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To evaluate the impact of a vancomycin-resistant Enterococcus (VRE) screening policy change on the incidence of healthcare-associated (HA)-VRE bacteremia in an endemic hospital setting.
A quasi-experimental before-and-after study.
A 1,989-bed tertiary-care referral center in Seoul, Republic of Korea.
Since May 2010, our hospital has diminished VRE screening for admitted patients transferred from other healthcare facilities. We assessed the impact of this policy change on the incidence of HA-VRE bacteremia using segmented autoregression analysis of interrupted time series from January 2006 to December 2014 at the hospital and unit levels. In addition, we compared the molecular characteristics of VRE blood isolates collected before and after the screening policy change using multilocus sequence typing and pulsed-field gel electrophoresis.
After the VRE screening policy change, the incidence of hospital-wide HA-VRE bacteremia increased, although no significant changes of level or slope were observed. In addition, a significant slope change in the incidence of HA-VRE bacteremia (change in slope, 0.007; 95% CI, 0.001–0.013; P = .02) was observed in the hemato-oncology department. Molecular analysis revealed that various VRE sequence types appeared after the policy change and that clonally related strains became more predominant (increasing from 26.1% to 59.3%).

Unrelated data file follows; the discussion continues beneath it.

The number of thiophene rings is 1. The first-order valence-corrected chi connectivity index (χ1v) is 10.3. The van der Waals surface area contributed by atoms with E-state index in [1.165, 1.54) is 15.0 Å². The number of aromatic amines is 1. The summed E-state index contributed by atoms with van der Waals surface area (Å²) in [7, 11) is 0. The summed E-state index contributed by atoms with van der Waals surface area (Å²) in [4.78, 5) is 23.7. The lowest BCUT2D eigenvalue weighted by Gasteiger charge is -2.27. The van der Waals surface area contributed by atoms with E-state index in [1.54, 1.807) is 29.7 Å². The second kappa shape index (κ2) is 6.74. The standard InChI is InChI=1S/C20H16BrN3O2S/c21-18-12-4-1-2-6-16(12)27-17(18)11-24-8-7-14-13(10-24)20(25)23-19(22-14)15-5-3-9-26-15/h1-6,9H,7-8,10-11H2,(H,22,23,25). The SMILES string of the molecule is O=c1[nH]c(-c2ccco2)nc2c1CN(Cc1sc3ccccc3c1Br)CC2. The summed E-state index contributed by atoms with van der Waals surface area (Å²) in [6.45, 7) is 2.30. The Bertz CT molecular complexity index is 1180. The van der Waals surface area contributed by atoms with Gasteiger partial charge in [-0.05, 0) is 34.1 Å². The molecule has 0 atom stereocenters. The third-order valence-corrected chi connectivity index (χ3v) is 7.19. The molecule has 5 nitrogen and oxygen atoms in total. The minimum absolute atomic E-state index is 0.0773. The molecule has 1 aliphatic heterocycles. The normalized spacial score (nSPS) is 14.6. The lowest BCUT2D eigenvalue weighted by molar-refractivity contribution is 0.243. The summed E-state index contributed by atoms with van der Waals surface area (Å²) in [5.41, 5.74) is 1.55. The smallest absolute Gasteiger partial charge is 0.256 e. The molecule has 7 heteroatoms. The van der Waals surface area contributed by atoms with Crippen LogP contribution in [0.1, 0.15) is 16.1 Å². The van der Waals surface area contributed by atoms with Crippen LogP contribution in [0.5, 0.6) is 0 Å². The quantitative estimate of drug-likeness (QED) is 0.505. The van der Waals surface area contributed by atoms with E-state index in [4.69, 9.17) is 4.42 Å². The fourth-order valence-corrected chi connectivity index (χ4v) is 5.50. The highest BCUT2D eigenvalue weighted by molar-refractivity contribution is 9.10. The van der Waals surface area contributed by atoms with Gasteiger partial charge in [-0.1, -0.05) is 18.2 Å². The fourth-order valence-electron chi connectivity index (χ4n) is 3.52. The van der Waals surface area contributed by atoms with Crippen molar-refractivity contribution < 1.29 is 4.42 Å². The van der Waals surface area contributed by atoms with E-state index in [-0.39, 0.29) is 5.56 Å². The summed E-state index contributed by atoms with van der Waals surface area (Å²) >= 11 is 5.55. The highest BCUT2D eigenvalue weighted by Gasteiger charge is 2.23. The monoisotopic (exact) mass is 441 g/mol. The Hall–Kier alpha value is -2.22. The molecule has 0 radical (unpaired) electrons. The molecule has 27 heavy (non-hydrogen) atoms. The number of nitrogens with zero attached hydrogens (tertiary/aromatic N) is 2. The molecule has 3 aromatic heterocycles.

The incidence of HA-VRE bacteremia increased significantly after VRE screening policy change, and this increase was mainly driven by high-risk patient populations. When planning VRE control programs in hospitals, different approaches that consider risk for severe VRE infection in patients may be required.